• I have considered that approach when I was looking into sorghum as a potential ethanol feed stock. After looking at sorghum/sugar cane presses, I think you would need to add serrations/knurling to one of the rolls to get the canes to feed correctly. I guess it would depend on the roll diameter. A plate roller might do it without any mods other than a catch basin

  10. Hey Jack,

    Great episode! Do you have any suggestions on pruning Tomatillo plants? The two I planted keep growing up though I would prefer for them to bush out. Maybe this isn’t possible?

    – TP

    • Just ‘top’ your tomatillo plant(s) to get them to stop growing up (so much), and bush out more. Of course, left to themselves…if you cage them, they will bush out and grow incredibly tall…at least that’s what mine did last year. This year I have giant bushy bushes volunteering EVERYWHERE! Oh, and by ‘top’, I mean to cut the tops off the branches. The plants (any plant) will stop growing from that stem, and start to grow stems from the nodes below the cut causing it to bush out.

  11. Thanks Jack,
    These are my favorite type broadcasts. I’ve been gardening over 35 years and learn something every year! Since, I started listening to you about 18 months ago, I’ve rekindled my interest in the homesteading arts, I started cannning again, beekeeping, and brewing beer!

    I know it is important for us to acknowledge, and prepare for, the dark future ahead. But it is easy to get over whelmed with all the negativity. I finally had to stop listening to AJ, because the constant banging of the war drum just burnt me out! I’ll be ordering some of the mouse melon for next year. For those in the south, it’s time to start ordering onion seed if your going to start from seed. I usually plant short-day onions around the end of September to mid October, and plant them out to the garden around Thanksgiving.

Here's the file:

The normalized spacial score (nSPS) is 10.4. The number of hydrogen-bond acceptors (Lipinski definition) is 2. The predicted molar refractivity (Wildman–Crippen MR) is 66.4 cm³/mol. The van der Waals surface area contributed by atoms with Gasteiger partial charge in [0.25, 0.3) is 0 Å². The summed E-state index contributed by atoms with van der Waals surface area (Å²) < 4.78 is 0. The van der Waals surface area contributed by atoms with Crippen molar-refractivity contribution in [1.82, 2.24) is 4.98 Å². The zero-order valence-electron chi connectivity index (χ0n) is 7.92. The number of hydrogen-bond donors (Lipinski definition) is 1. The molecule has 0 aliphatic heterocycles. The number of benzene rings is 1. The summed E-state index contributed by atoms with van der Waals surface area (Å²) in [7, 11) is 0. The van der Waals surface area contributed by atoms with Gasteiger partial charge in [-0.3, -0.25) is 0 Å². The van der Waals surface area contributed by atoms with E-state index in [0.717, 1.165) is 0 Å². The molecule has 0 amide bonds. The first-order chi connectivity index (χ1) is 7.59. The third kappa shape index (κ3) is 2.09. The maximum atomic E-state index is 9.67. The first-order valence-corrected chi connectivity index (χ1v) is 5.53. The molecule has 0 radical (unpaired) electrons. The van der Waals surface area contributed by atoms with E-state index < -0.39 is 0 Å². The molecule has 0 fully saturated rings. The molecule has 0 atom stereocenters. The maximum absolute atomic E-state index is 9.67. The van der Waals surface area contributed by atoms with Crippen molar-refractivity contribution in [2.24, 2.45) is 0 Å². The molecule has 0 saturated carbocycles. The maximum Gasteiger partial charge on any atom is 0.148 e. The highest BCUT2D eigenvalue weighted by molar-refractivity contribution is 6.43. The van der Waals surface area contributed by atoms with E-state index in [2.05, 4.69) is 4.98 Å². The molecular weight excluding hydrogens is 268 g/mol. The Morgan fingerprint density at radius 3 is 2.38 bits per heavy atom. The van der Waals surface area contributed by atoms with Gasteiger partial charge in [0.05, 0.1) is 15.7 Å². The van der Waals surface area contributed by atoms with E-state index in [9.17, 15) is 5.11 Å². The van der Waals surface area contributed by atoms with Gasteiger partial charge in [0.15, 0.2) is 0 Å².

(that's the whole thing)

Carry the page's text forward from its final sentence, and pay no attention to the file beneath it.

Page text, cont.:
12. My grandfather and his brothers made sorghum syrup for 50 years using a mule which went around in a circle and pressed the canes for the juice, which was then cooked. Hard work. Have a cool photo from the 1950s.

  13. would you please talk about the best time to plant stuff for fall? It is so hot now, can I plant stuff and just water a lot?

    I wish you would do a show on the how to’s and whens of planting a fall garden.

    Thanks

  14. I picked up some Mouse Melon seeds a few weeks ago. I’m looking forward to trying these likely next year. Probably getting a bit too late in the year to start them now.

  15. Hi jack,
    You think the sorghum syrup or liquid could be used for brewing a mead-like beverage. I’ve heard of sorghum beer and whiskey, but nothing similar to mead. I guess all it takes is someone to try, lol.

    • Modern Survival

      @Scott absolutely but I think you need to use syrup as the juice has a ton of stuff in it you don’t want in your beer. I would also say it would be better to do like a sorghum syrup beer like half syrup and half malt, etc.

  16. Jack,

    I have a few suggestions regarding your cilantro bolt issue…although I cannot understand why anyone would want to be able to smell the stuff, let alone put it in their mouth…I understand some people do. So, here goes…

    Don’t start your cilantro in the spring if you want to use it in your tomato or tomatillo salsa recipes. Cilantro can take two weeks to sprout, so you’ll want to wait to sow some seed until around 4-5 weeks before you plan on having tomatoes and tomatillos to turn into salsa. Then start a some more a week later, and continue weekly succession planting to insure a good supply of only stinky, not vilely reeking cilantro for your recipes.

    In super hot climates, it may be necessary to grow cilantro in large deep pots indoors. Apparently it’s not as flavorful as cilantro grown outdoors…but to my view, that would be a good thing. Part sun is fine for cilantro…especially if you live in a hot climate. Cilantro would love dappled eastern sun, and heavy western shade…oh, and lots of regular watering.

    The substitutes are: Vietnamese Cilantro, aka Vietnamese Coriander and Rau Ram – Polygonum odoratum (note: odor). Vietnamese Cilantro doesn’t taste exactly like cilantro…but it’s real close. It is a warm weather tender perennial that’s easily grown. And, Culantro, aka Thorny Cilantro and Stink Weed – Eryngium foetidum, which is native to Mexico…it is a hot weather tender perennial and grows just dandy in heat. It is said to taste just like cilantro, supposed to be hard to grow, and has medicinal properties.